"Who am I to share my story?" (Avoiding impostor syndrome as a writer, teacher or speaker.)
"Who am I to teach? I'm not perfect."
"Why would anyone want to listen to me?"
"Doesn't wanting to teach and help others make me a huge hypocrite?"
I used to think admitting struggles or setbacks in my creative life would somehow make me look less credible, but most of the time, I've found that the case is usually the complete opposite.
According to Carl Jung, all this means is that we're all "wounded healers".
And that's not a bad thing.
Jung believed that the main reason people feel compelled to teach is when they've been through an experience themselves and want to help others through it too, because they don't want anyone else to suffer the way they did.
They try to heal others, because they themselves know what it's like to be wounded, and that's a beautiful thing. Wouldn't you agree?
Who wants to learn from someone who acts like they've always been perfect?
Who would even trust a person who is teaching about something they've never been through?
Using your experiences to help other people shouldn't be something to be ashamed of - it's actually something to be proud of, and to embrace. Because no one can deny your credibility when you're speaking from personal experience, your own journey of overcoming.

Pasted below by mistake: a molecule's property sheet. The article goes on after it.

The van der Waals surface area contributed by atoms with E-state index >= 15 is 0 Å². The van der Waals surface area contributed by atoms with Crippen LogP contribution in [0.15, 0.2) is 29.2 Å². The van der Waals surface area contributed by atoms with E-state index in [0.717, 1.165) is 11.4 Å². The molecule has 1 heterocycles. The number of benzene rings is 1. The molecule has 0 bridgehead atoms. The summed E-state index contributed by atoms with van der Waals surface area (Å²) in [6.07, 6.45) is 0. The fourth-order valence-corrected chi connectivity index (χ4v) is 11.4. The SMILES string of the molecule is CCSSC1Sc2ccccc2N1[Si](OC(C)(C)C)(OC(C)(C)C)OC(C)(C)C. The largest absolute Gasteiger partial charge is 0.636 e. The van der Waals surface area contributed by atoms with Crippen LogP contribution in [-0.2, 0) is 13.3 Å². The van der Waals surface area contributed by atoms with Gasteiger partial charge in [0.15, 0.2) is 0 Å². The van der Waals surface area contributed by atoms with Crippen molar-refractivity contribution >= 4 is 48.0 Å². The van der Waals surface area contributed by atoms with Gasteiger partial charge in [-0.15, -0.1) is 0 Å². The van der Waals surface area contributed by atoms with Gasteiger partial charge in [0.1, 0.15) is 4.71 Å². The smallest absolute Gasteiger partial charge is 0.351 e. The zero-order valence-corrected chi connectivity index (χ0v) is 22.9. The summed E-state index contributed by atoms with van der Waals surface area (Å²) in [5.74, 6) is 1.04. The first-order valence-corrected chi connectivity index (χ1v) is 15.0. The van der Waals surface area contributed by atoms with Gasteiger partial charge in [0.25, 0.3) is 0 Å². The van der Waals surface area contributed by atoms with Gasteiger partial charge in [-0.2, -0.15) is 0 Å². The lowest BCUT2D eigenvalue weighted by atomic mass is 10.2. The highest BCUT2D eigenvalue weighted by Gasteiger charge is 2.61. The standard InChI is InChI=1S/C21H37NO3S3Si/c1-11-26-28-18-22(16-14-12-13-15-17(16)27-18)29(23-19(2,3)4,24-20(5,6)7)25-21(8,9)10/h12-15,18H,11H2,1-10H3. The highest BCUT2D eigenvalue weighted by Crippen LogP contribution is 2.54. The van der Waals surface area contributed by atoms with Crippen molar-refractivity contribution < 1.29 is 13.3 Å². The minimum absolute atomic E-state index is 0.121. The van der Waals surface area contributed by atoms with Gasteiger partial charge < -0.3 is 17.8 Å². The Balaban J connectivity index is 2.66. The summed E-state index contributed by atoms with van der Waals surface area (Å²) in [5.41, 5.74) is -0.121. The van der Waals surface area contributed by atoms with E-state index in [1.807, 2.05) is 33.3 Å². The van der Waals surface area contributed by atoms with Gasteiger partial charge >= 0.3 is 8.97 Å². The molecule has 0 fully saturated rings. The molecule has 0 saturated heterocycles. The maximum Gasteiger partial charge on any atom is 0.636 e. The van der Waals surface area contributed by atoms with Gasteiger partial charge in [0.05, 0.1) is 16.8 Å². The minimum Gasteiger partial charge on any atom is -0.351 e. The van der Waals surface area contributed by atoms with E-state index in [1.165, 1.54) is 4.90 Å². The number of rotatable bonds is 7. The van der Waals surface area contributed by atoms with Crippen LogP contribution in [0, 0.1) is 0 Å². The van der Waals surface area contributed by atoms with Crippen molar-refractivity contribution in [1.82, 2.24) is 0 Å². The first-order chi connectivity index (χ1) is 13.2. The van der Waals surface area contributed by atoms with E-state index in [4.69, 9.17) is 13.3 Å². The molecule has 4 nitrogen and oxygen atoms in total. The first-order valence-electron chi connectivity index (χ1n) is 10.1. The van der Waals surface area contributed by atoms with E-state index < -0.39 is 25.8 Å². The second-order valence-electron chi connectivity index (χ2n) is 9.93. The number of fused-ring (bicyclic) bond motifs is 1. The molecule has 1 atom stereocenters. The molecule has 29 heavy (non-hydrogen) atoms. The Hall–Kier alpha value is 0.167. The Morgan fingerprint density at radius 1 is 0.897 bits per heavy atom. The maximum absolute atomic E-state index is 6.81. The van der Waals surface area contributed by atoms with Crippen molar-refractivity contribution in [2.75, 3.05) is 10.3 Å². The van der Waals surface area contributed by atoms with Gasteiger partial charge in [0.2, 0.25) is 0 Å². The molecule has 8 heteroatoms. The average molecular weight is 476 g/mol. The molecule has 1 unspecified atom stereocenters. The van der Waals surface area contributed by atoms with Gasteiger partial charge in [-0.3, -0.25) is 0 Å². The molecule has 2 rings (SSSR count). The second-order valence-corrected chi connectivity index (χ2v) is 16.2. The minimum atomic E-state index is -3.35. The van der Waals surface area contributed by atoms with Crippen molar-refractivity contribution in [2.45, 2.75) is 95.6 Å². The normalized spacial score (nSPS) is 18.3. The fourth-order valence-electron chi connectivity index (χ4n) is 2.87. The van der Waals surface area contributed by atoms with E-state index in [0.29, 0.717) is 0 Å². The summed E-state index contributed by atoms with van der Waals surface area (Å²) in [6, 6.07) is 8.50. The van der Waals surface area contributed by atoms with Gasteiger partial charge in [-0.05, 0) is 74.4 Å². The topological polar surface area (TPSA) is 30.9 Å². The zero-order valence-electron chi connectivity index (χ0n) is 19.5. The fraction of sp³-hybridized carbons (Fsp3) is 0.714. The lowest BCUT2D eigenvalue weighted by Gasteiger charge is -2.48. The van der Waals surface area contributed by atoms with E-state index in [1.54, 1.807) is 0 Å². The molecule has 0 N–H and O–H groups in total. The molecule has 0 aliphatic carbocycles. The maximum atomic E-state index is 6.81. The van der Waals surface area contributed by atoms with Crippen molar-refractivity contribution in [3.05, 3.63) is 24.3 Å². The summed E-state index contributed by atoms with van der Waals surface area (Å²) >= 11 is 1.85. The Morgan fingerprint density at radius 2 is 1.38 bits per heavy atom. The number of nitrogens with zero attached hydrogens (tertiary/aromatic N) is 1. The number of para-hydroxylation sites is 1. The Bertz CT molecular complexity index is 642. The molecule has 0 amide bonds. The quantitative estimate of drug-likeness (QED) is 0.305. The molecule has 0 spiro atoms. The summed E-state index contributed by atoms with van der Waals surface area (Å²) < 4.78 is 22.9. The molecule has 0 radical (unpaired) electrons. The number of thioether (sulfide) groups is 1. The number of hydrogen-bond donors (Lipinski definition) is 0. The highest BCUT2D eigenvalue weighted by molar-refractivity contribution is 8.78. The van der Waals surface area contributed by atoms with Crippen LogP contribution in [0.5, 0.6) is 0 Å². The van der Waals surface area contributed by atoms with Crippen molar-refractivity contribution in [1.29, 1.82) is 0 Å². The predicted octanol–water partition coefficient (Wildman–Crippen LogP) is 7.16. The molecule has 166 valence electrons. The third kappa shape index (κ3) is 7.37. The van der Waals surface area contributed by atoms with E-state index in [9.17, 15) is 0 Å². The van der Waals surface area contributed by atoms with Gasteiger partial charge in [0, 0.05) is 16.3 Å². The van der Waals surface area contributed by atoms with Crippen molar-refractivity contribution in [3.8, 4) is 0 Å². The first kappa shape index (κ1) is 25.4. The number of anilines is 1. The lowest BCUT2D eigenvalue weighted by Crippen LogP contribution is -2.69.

So if you're ever worried that you're not ready, or you're thinking: "Who am I to write this?" You're a wounded healer, which makes you the perfect person.
You don't have to be flawless or have completely "defeated" something in order to share your life lessons on the topic. Even if you fall from grace sometimes or don't always practice what you preach, it doesn't make you any less of a teacher.
Your wounds don't all have to be neatly healed before you can heal others.
So please stop doubting yourself, and think about all the people you will help with your stories.
Then get out there and heal some wounds.